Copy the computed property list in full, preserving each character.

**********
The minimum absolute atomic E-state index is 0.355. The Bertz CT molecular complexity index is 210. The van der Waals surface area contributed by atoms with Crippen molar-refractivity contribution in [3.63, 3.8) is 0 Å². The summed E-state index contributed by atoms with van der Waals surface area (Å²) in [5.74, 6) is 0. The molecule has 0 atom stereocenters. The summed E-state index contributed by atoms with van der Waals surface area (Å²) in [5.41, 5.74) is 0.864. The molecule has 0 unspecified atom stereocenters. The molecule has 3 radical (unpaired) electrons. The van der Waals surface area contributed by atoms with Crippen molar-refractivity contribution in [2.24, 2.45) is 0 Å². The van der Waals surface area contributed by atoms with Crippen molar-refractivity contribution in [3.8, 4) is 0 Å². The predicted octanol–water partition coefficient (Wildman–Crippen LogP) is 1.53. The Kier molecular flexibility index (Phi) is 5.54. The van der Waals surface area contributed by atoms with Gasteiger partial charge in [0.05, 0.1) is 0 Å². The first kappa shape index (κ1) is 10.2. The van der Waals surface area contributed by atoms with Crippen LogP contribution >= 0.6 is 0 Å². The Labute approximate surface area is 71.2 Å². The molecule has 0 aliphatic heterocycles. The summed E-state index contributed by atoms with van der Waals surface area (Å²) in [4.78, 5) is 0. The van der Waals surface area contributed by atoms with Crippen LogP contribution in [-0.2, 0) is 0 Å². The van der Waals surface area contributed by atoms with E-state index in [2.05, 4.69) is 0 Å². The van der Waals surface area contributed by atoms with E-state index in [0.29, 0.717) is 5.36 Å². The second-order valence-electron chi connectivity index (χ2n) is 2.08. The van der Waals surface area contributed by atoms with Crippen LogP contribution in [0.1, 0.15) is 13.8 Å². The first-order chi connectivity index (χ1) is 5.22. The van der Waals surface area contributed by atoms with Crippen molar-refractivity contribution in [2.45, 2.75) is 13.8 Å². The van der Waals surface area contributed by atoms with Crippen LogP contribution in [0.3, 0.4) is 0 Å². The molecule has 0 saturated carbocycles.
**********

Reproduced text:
The minimum absolute atomic E-state index is 0.355. The Bertz CT molecular complexity index is 210. The van der Waals surface area contributed by atoms with Crippen molar-refractivity contribution in [3.63, 3.8) is 0 Å². The summed E-state index contributed by atoms with van der Waals surface area (Å²) in [5.74, 6) is 0. The molecule has 0 atom stereocenters. The summed E-state index contributed by atoms with van der Waals surface area (Å²) in [5.41, 5.74) is 0.864. The molecule has 0 unspecified atom stereocenters. The molecule has 3 radical (unpaired) electrons. The van der Waals surface area contributed by atoms with Crippen molar-refractivity contribution in [2.24, 2.45) is 0 Å². The van der Waals surface area contributed by atoms with Crippen molar-refractivity contribution in [3.8, 4) is 0 Å². The predicted octanol–water partition coefficient (Wildman–Crippen LogP) is 1.53. The Kier molecular flexibility index (Phi) is 5.54. The van der Waals surface area contributed by atoms with Gasteiger partial charge in [0.05, 0.1) is 0 Å². The first kappa shape index (κ1) is 10.2. The van der Waals surface area contributed by atoms with Crippen LogP contribution >= 0.6 is 0 Å². The Labute approximate surface area is 71.2 Å². The molecule has 0 aliphatic heterocycles. The summed E-state index contributed by atoms with van der Waals surface area (Å²) in [4.78, 5) is 0. The van der Waals surface area contributed by atoms with Crippen LogP contribution in [-0.2, 0) is 0 Å². The van der Waals surface area contributed by atoms with E-state index in [2.05, 4.69) is 0 Å². The van der Waals surface area contributed by atoms with E-state index in [0.29, 0.717) is 5.36 Å². The second-order valence-electron chi connectivity index (χ2n) is 2.08. The van der Waals surface area contributed by atoms with Crippen LogP contribution in [0.1, 0.15) is 13.8 Å². The first-order chi connectivity index (χ1) is 5.22. The van der Waals surface area contributed by atoms with Crippen molar-refractivity contribution in [2.45, 2.75) is 13.8 Å². The van der Waals surface area contributed by atoms with Crippen LogP contribution in [0.3, 0.4) is 0 Å². The molecule has 0 saturated carbocycles.